I was born amid Mexican food. Maybe that sounds weird.
Irish and Italian on one side of the family, Russian and Ukranian on the other. Maybe that makes the Mexican food thing sound weirder.
I get that.
But it was the dominant not-made-at-home food of my childhood. We ate it a lot. It’s something I seek out in every city I live in. (The worst I’ve ever had: this joint in Philadelphia which was cruel enough to compensate with absurdly good mango margaritas. Yet I swear they made refried beans from a powder. Go figure.)
Not long after I hit the ground here in Pittsburgh, I heard about Reyna’s in the Strip District. Tortilleria in back, taco stand out front on Penn Ave. I chose a gently raining day to stop by. Forgivable, but not my only mistake.
The special when I go by is a crab empanada for $3. I adore empanadas. They’re almost like little calzones, though not the big-as-your-fat-eighth-grader variety: a shell of fried dough filled with almost anything. Beef and potatoes, say, or raisins and lamb. Almost any kind of leftovers could wind up making a truly inspirational empanada. The dough is important, too. It should be crisp and firm. Mush is nobody’s friend.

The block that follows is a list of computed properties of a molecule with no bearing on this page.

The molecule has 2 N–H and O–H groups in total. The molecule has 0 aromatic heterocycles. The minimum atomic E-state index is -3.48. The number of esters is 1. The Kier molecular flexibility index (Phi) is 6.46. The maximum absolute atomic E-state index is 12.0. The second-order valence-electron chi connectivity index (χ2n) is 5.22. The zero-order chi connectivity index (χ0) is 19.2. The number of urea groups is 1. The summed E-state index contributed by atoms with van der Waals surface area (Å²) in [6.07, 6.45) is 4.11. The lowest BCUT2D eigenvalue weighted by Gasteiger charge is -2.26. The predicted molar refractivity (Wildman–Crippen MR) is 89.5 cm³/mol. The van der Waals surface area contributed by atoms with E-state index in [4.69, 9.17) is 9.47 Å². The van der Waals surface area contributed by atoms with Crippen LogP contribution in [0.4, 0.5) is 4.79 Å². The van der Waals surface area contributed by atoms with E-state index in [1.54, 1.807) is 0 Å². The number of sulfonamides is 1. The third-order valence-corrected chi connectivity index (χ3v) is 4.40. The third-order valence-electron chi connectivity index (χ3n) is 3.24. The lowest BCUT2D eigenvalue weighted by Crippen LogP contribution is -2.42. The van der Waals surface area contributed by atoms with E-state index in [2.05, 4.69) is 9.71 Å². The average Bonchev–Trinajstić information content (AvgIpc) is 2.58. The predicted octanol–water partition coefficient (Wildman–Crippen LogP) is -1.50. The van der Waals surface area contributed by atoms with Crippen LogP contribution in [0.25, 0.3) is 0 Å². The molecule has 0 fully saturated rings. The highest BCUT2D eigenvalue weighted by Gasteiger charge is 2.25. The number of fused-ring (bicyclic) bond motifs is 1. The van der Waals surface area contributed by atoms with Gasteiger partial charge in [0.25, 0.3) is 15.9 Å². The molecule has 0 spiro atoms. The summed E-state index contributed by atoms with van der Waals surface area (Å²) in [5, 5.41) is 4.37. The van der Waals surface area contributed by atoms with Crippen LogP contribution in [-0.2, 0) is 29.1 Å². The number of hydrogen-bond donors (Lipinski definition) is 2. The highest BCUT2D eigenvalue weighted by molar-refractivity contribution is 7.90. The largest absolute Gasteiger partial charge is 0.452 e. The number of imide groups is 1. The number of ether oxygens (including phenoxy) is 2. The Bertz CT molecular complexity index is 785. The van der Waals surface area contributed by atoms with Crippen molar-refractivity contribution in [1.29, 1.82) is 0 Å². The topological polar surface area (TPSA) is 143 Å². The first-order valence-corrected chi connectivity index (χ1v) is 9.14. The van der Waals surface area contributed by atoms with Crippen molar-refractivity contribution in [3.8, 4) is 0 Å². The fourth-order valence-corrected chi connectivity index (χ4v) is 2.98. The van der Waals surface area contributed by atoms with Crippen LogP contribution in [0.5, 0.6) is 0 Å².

So I should have seen the microwave. I noticed the electric griddles for heating up whatever people ordered to put in their tacos and was a little nervous already. Those things don’t normally get hot enough to brown meat.
I order the empanada. Dude pops a premade one in the microwave. Oy. How old was it already? Hours? Weeks? And with crab in it, that’s a whole ‘nother problem.
Then, yeah. Mush. Hot mush.
I see the sign that says house-made tortillas. Tacos can’t be a bad idea. I’m a little on edge because of the empanada. And the tacos are $2.50 each. For taco-stand tacos, this is a little high. Most places, $1.25 or $1.50 is a good ballpark.
What I order then is almost like a test. One of my favorite things in a taco is lengua. Beef tongue. Done right, it’s rich, meltingly soft and like nine kinds of incredible.
Lengua has a very strong beef flavor which isn’t for everyone. It’s become kind of a staple of mine, in part because I like it and in part because it’s a good way to get a measure of a place. Get lengua right and lots of other things are bound to be right — or wrong in all the best ways. That’s fine, too.
Dude takes some precut little cubes of lengua and tosses them on the grill. They look a little gray, but nothing I can’t handle.
“You want everything on it?” Dude asks me.
“Cilantro y cebolla,” I said. Chopped cilantro and raw onions.
“Traditional Mexican,” Dude says. “I like that.”
He hits the tacos with a little fresh lime juice and we’re good to go.
It’s started to rain a little more, so I hunch under an awning next to the taco cart to eat. The corn tortillas are good. They taste fresh and complement the rest of the taco well. And the lengua: a little chewy but nothing to worry about. Flavorful. Solid. Not spectacular.
Still: better than I expected. But I don’t have to move nearby or anything.